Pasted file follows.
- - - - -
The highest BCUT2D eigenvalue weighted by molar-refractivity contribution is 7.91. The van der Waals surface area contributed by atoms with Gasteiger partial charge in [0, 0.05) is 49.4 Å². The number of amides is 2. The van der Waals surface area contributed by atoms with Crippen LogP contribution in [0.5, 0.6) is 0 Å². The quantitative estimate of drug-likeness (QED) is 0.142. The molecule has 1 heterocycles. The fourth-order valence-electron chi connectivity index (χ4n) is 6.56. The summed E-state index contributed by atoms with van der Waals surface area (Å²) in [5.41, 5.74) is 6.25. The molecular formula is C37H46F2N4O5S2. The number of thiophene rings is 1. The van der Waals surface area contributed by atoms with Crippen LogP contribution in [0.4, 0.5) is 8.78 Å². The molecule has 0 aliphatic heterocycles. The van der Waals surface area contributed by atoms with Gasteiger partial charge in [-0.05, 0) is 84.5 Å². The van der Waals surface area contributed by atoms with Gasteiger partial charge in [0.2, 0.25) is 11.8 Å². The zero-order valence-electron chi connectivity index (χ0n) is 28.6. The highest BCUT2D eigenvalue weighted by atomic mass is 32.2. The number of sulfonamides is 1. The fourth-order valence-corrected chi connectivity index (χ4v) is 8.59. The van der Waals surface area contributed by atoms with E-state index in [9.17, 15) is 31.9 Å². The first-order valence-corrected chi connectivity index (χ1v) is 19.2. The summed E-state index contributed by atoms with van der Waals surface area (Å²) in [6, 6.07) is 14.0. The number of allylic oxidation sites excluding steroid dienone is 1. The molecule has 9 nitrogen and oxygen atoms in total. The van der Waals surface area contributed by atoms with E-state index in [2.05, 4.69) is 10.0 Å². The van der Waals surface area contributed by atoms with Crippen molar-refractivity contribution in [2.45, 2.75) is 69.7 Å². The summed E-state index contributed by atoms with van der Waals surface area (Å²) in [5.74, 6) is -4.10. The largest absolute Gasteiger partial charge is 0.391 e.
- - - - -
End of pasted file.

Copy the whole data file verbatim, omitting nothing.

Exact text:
The highest BCUT2D eigenvalue weighted by molar-refractivity contribution is 7.91. The van der Waals surface area contributed by atoms with Gasteiger partial charge in [0, 0.05) is 49.4 Å². The number of amides is 2. The van der Waals surface area contributed by atoms with Crippen LogP contribution in [0.5, 0.6) is 0 Å². The quantitative estimate of drug-likeness (QED) is 0.142. The molecule has 1 heterocycles. The fourth-order valence-electron chi connectivity index (χ4n) is 6.56. The summed E-state index contributed by atoms with van der Waals surface area (Å²) in [5.41, 5.74) is 6.25. The molecular formula is C37H46F2N4O5S2. The number of thiophene rings is 1. The van der Waals surface area contributed by atoms with Crippen LogP contribution in [0.4, 0.5) is 8.78 Å². The molecule has 0 aliphatic heterocycles. The van der Waals surface area contributed by atoms with Gasteiger partial charge in [-0.05, 0) is 84.5 Å². The van der Waals surface area contributed by atoms with Gasteiger partial charge in [0.2, 0.25) is 11.8 Å². The zero-order valence-electron chi connectivity index (χ0n) is 28.6. The highest BCUT2D eigenvalue weighted by atomic mass is 32.2. The number of sulfonamides is 1. The fourth-order valence-corrected chi connectivity index (χ4v) is 8.59. The van der Waals surface area contributed by atoms with E-state index in [9.17, 15) is 31.9 Å². The first-order valence-corrected chi connectivity index (χ1v) is 19.2. The summed E-state index contributed by atoms with van der Waals surface area (Å²) in [6, 6.07) is 14.0. The number of allylic oxidation sites excluding steroid dienone is 1. The molecule has 9 nitrogen and oxygen atoms in total. The van der Waals surface area contributed by atoms with E-state index in [2.05, 4.69) is 10.0 Å². The van der Waals surface area contributed by atoms with Crippen molar-refractivity contribution in [2.45, 2.75) is 69.7 Å². The summed E-state index contributed by atoms with van der Waals surface area (Å²) in [5.74, 6) is -4.10. The largest absolute Gasteiger partial charge is 0.391 e.